In a collection of previously unpublished letters that have been made available online today, naturalist Charles Darwin reveals a highly emotional and personal side.
In letters to his closest friend, the botanist Joseph Hooker, he pours out his grief over the death of his daughter-in-law, Amy. He also speaks of his ideas on evolution for the first time – something he writes was like "confessing to a murder".
Of the many letters that Darwin wrote and received in his life, among the most important were his correspondence with his friend of 40 years, Joseph Hooker. As well as tracking the development of Darwin's scientific ideas, the letters give an intimate insight into a Victorian friendship.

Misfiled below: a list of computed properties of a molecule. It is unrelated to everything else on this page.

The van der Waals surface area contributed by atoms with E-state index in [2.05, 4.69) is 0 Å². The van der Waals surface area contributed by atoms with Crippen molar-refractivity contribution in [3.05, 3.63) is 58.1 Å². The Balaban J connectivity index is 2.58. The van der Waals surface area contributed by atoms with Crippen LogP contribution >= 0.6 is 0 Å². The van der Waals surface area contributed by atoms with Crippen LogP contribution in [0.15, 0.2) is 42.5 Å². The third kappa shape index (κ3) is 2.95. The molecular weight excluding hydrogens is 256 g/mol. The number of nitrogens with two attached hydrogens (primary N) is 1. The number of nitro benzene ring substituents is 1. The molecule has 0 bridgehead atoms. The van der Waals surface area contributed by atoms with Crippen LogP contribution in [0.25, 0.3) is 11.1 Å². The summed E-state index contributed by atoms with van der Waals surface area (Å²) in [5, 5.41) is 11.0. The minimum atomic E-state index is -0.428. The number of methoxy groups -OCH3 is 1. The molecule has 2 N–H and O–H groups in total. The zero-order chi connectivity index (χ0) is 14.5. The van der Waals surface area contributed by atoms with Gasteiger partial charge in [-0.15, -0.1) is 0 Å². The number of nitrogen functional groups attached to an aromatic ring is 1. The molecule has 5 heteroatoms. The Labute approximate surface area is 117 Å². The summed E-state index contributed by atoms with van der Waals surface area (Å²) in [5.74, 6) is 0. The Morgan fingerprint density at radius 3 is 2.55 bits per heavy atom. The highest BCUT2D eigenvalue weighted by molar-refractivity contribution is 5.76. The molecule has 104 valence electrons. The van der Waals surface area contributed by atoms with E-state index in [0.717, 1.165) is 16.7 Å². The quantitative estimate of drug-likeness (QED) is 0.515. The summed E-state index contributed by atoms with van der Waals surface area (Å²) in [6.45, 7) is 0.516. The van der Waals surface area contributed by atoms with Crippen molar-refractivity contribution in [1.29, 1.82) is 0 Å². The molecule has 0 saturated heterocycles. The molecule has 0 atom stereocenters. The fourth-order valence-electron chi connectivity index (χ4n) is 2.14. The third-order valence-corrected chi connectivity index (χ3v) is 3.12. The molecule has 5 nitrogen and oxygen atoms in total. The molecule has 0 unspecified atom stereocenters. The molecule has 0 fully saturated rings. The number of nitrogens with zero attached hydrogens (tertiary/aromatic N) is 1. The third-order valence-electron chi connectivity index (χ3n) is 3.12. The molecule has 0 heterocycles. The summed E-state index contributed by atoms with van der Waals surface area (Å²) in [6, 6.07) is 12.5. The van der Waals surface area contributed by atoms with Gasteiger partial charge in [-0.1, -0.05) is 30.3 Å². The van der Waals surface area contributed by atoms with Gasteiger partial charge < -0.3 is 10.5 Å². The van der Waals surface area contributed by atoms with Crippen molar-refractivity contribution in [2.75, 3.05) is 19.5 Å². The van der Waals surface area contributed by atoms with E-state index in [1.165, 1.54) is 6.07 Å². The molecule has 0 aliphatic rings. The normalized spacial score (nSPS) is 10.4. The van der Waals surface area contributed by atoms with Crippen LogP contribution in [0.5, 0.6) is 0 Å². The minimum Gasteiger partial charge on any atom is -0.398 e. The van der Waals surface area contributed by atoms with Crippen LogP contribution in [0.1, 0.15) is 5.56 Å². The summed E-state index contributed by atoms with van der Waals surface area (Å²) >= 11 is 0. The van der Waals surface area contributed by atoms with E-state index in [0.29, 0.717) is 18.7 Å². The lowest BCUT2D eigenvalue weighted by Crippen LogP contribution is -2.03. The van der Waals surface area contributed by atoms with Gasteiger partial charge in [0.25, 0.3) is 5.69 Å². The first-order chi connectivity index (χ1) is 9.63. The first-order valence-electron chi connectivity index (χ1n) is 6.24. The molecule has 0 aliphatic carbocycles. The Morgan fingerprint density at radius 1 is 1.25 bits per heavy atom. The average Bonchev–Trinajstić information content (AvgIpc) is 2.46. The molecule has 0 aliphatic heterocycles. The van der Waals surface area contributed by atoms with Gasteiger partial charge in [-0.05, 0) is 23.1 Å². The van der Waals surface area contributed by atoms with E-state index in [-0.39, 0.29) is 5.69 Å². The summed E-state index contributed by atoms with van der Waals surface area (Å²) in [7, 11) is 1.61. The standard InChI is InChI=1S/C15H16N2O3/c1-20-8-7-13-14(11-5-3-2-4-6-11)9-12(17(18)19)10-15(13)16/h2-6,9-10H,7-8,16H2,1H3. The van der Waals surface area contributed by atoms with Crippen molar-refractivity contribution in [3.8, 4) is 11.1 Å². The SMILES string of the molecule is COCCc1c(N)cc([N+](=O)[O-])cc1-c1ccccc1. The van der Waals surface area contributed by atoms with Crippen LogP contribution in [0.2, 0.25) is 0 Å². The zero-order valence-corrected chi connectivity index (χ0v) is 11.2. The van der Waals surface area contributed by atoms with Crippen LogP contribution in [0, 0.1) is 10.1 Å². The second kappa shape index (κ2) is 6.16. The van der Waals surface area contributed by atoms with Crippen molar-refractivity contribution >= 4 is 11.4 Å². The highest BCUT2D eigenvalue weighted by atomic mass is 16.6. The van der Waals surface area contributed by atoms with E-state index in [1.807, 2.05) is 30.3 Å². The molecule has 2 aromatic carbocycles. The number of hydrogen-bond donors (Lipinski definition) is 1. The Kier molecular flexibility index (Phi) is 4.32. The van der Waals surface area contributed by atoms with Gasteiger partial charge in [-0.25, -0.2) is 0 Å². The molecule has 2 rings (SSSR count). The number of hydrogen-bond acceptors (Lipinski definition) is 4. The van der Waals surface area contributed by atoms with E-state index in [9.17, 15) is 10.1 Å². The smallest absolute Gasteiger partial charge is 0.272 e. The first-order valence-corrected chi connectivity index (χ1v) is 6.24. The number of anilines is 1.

Almost the entire collection – more than 1,400 letters – has been published by Cambridge University's Darwin Correspondence Project.
Written By: Kate Hoylandcontinue to source article at bbc.co.uk